Guha Ray, J.
1. This Rule was obtained by two petitioners, the first of whom was one of the Directors and the
second the Managing Director of the Bank of Commerce Ltd., Calcutta, against an order dismissing their prayer for, staying criminal proceedings pending against them under Ss. 406, 467 and 477, Penal Code, in the Court of a Presidency Magistrate and also against an order directing their specimen writings to be taken.
2. It appears that the criminal proceedings against these petitioners were started on a complaint filed by the Official Liquidator with the permission of the Company Judge of the High Court. Thereafter, there was an appeal from the order of the Company Judge which gave sanction to the Official Liquidator and the proceedings were held up. When that appeal was disposed of, the proceedings began once again. There was another prayer for stay on grounds, first, that the proceedings under Section 237, Companies Act, were pending against these petitioners and second that they have obtained special leave to appeal’ to the Supreme Court from the order of this Court in the appeal from the order of the Company Judge permitting the prosecution of these petitioners. The mere fact that proceedings are pending under Section 237 of the Companies Act is no argument for staying the criminal proceedings.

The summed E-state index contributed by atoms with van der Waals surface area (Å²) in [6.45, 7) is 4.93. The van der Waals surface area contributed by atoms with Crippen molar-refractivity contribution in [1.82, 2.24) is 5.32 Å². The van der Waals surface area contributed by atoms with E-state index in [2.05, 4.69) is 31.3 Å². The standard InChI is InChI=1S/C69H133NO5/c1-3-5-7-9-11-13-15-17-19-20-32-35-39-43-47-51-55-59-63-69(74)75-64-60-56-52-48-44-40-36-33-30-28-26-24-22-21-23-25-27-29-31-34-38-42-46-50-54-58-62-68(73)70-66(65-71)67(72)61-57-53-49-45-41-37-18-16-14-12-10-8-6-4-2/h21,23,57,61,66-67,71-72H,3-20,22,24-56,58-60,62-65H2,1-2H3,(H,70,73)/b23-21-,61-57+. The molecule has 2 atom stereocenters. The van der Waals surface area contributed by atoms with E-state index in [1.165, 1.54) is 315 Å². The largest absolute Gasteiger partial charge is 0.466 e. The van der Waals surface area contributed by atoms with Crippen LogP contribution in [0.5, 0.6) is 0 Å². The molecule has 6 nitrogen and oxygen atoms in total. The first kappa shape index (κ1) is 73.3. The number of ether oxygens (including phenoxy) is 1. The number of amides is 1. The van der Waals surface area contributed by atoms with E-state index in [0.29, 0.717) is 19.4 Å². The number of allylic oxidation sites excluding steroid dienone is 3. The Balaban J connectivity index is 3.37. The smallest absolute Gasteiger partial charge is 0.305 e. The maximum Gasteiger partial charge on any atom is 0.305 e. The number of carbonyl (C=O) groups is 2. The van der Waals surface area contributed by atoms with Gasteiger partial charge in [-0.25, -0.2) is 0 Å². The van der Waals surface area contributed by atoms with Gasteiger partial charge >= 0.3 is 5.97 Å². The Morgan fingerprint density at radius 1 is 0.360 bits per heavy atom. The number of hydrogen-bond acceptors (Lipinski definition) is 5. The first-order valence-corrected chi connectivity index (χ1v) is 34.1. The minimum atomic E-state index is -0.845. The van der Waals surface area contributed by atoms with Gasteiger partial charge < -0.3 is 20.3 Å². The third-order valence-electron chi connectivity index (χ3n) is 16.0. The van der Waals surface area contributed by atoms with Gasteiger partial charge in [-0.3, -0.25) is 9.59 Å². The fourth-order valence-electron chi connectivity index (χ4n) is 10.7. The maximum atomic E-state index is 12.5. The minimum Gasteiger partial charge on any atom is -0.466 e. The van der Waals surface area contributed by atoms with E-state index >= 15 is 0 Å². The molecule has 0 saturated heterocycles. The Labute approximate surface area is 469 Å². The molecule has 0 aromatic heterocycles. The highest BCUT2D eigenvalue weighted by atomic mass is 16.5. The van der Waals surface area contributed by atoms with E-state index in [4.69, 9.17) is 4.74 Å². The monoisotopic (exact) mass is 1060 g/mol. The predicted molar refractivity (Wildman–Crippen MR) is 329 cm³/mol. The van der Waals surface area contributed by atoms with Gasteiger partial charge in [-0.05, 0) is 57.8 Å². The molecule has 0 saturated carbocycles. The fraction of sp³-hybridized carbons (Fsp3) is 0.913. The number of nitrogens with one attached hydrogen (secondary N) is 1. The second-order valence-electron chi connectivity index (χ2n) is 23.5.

3. Mr. Banerjee refers to Sections 45(L) and 45(G), Sub-sections 6 and 8 of the Banking Companies Amendment Act and argues that these petitioners are liable to be examined publicly in these proceedings. Mr. Sen on behalf of the State replies that no proceedings are pending against them under Sections 45 (L) and 45 (G) of the Banking companies Amendment Act and the proceedings pending against them are under Section 237, Companies Act, and they are not liable to public examination in these proceedings. Even if it be assumed for the sake of argument that these petitioners are liable to public examination in these proceedings and that the record of that public examination can be used as evidence against them that is really no argument for staying the criminal proceedings for that might be an argument for staying the proceedings under Section 237, Companies Act. The further fact that the petitioners have obtained special leave to appeal to the Supreme Court from the order of this Court in the appeal from the order of the Company Judge is also no ground for staying the criminal proceedings which have been already delayed for more than a couple of years. The learned Magistrate was therefore fully justified in refusing to stay the criminal proceedings any further.